THREE: 500 Miles
The Southern 500 at Darlington brings with it an almost mythical lore. Sometimes, however, lore is best left to the past. Did anyone else notice that for the race’s incredible pace, and only five cautions for 25 laps, that it still took just over three-and-a-half hours to complete? Think about it; Kyle Busch was running away from the field and making a mockery of things, for all but 20 laps, and it still took longer than your normal football game. That’s a loooong race.
As NASCAR must address its place in the sporting landscape, along with how to maintain fans, races like this one are an example of the difficulties it faces. Traditionalists (and track managers) want 500 miles, because that is their comfort zone. The next generation, though doesn’t have the wherewithal to endure such a marathon. The Pocono races, thankfully, got shortened, in response to the drawn-out, 500-mile, all-day affairs. Maybe it’s time other races did the same.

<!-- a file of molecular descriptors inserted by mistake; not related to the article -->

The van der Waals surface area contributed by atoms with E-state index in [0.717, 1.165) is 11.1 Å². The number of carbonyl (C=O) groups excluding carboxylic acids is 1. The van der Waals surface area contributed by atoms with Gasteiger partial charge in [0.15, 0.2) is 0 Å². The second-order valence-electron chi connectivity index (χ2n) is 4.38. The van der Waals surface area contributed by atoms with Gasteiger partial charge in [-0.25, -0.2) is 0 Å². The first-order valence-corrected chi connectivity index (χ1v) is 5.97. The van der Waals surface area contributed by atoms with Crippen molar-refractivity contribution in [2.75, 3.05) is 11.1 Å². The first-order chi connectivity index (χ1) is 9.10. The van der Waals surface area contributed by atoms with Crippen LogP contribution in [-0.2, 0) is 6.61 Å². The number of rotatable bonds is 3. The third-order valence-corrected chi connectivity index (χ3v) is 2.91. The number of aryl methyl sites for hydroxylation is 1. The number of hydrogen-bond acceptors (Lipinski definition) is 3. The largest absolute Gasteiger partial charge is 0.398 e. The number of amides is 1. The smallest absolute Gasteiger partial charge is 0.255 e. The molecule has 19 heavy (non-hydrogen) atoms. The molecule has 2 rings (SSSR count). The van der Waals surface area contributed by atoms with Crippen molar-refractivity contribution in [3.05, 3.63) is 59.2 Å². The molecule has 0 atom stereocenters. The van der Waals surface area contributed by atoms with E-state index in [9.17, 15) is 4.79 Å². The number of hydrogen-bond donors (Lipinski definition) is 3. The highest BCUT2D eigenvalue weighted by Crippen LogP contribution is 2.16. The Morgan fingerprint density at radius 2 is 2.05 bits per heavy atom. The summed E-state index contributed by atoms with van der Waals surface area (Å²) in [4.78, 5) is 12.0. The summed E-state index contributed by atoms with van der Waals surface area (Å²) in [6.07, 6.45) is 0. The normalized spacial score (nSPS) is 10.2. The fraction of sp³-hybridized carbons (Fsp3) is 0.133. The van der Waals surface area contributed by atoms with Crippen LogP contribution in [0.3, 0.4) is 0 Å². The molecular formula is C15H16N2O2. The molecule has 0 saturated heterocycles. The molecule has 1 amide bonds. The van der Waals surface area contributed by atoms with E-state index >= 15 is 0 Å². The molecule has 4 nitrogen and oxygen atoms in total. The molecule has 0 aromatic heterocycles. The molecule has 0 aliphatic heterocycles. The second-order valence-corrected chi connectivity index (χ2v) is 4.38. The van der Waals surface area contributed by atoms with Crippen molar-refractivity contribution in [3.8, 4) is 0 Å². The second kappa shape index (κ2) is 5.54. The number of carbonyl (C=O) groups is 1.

OK, it’s not a new topic and it’s getting a bit old. Tires, tires, tires. At Las Vegas, Texas, and Kansas, there was little to no dropoff, paired with little to no passing. The failure in degradation also brought about little in the way of strategic moves during the race — remember that at Kansas, Kenseth changed left sides only twice. But at Darlington this past weekend, the track chewed up Goodyears and teams were forced to consider different tire strategies, with two notable moves: Denny Hamlin taking just right-sides in the middle stint and leading cars going for four with just a handful of laps remaining. That helped make the late stages more competitive after Busch laid waste to the field.